AUSTIN: This is 612 ABC Brisbane. My guest is Andrew Leigh. Andrew Leigh is Federal Labor's Assistant Minister for Competition, Charities, Treasury and Employment. Andrew Leigh, I'm assuming that the Greens will support this when it goes through Parliament because they've been talking about this as well. What about the Opposition? Has the Opposition indicated they'll support this in Canberra?

LEIGH: Well, I'd hope that all parliamentarians would support it, but, Steve, you can never be quite sure. We were in a vote in Parliament last night in which the Liberals and the Greens voted together against a motion for a two-state solution peace process in Palestine and that really surprised me. We've seen a little bit of that going on lately in other economic areas as well. So, Parliament is unpredictable, but I can't see why any parliamentarian of integrity wouldn't want multinationals to pay their fair share.

AUSTIN: Sorry, can you clarify? The Greens voted against a government call for two-state solution in Palestine. Did I hear you correctly?

LEIGH: The motion that was moved in Parliament was supportive of a two-state solution as part of a peace process and the Greens and Liberals -

AUSTIN: And the Greens voted against it?

LEIGH: The Greens and the Liberals voted against it, it was a remarkable vote.

AUSTIN: They've been calling for it. They've been calling for it.

LEIGH: It's up to them to explain their position there. But it was very strange to have Labor on the side of voting for a motion which is recognising a Palestinian state as part of an enduring peace and two-state solution and the Liberals and the Greens voting no.

AUSTIN: All right, other stories around Andrew Leigh, while I've got you, the Senate Economics Committee has found that Australia's corporate regulator, ASIC, is under-enforcing corporate law in Australia. They've made a number of recommendations after 200 submissions were made to the committee. Now, government members on your side seem to diminish some of those recommendations. But does the Federal Government think that ASIC is performing adequately in Australia, Andrew Leigh?

LEIGH: Well, we need to make sure that ASIC's stepping up and doing its job. Steve -

AUSTIN: And are they?

LEIGH: They can do better, as can all regulators. The proposal to break them up though, was considered and rejected by the Hayne Royal Commission on the basis that having a regulator that's looking at financial issues as well as corporate issues is able to do better intelligence sharing and therefore is potentially better able to track down misconduct. We've given ASIC additional funding, around $380 million of additional funding since we came to office. Obviously, we'll carefully consider this report. I mean, I can understand the disquiet of some of the other members of Senator Bragg's committee, given that he only gave them the draft report 24 hours before its public release.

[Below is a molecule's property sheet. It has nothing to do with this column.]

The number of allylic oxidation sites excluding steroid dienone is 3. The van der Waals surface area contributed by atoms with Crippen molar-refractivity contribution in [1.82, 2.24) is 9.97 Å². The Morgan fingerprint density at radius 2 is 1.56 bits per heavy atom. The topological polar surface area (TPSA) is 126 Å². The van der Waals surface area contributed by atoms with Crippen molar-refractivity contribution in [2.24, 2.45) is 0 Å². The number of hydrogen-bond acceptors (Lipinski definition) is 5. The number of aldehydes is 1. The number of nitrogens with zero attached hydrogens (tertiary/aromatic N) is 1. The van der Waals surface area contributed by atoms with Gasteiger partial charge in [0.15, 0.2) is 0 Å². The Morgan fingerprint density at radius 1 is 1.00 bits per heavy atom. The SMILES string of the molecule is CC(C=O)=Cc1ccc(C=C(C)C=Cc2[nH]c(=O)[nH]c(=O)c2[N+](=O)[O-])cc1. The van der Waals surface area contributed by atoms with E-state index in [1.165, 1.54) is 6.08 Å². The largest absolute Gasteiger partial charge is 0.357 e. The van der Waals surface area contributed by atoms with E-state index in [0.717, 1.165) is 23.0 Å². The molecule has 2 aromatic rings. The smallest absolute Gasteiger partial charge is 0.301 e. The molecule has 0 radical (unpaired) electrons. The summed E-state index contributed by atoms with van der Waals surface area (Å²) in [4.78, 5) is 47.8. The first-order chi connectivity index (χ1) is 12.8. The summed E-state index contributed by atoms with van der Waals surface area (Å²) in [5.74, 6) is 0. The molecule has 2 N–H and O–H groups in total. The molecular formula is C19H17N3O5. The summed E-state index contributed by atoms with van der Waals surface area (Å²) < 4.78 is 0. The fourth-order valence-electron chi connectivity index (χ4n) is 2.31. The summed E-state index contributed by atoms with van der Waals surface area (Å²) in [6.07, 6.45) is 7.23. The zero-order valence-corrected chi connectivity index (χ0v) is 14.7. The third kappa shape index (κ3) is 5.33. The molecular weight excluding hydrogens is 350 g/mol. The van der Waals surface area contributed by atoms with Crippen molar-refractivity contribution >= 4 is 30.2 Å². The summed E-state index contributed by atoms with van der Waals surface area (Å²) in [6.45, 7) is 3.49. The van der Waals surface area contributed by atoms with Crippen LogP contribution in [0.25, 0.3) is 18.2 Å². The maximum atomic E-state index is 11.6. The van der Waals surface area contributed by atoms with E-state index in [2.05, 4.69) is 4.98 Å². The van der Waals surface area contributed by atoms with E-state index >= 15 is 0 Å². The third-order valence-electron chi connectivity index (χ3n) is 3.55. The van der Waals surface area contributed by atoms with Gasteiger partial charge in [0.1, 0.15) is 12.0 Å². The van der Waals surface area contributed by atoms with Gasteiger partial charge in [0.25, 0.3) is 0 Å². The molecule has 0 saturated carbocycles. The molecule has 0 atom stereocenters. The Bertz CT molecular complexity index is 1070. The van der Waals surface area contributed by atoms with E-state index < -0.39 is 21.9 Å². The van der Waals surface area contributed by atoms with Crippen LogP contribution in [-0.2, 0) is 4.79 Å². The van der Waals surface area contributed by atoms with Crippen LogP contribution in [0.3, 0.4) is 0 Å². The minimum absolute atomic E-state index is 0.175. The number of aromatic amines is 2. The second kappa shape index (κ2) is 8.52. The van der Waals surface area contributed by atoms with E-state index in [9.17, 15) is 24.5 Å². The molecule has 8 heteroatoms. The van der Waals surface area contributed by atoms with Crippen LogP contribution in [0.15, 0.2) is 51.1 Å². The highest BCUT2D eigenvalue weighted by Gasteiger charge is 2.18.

AUSTIN: That did seem unreasonable. Yet government members in the dissenting report did acknowledge that there were some ongoing issues of concern with ASIC. The report recommended creating financial rewards for whistleblowers who reported bad corporate behaviour similar to what's in place in the United States. Is the Government of a mind to do something like that?

LEIGH: Look, those qui tam laws have worked well in the United States and in the United Kingdom where they exist. We'll certainly look carefully at those recommendations along with the others. We're aware that ASIC has cooperated with the inquiry. It's responded to some 400 questions on notice, appeared at three hearings, made six submissions to the inquiry. So, it is engaged. But it recognises that, like all regulators, it can do a better job.

AUSTIN: Andrew Leigh, thanks for your time. My apologies. When does the legislation to capture this multinational tax avoidance. When does it physically get introduced into Federal Parliament?

LEIGH: In about 15 minutes time.

AUSTIN: There you go. Thanks for your time.

LEIGH: Keep me talking and I'll be in terrible trouble!

AUSTIN: Thank you very much.

LEIGH: Thanks, Steve.

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  • Andrew Leigh
    published this page in What's New 2024-07-04 15:27:22 +1000

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Cnr Gungahlin Pl and Efkarpidis Street, Gungahlin ACT 2912 | 02 6247 4396 | [email protected] | Authorised by A. Leigh MP, Australian Labor Party (ACT Branch), Canberra.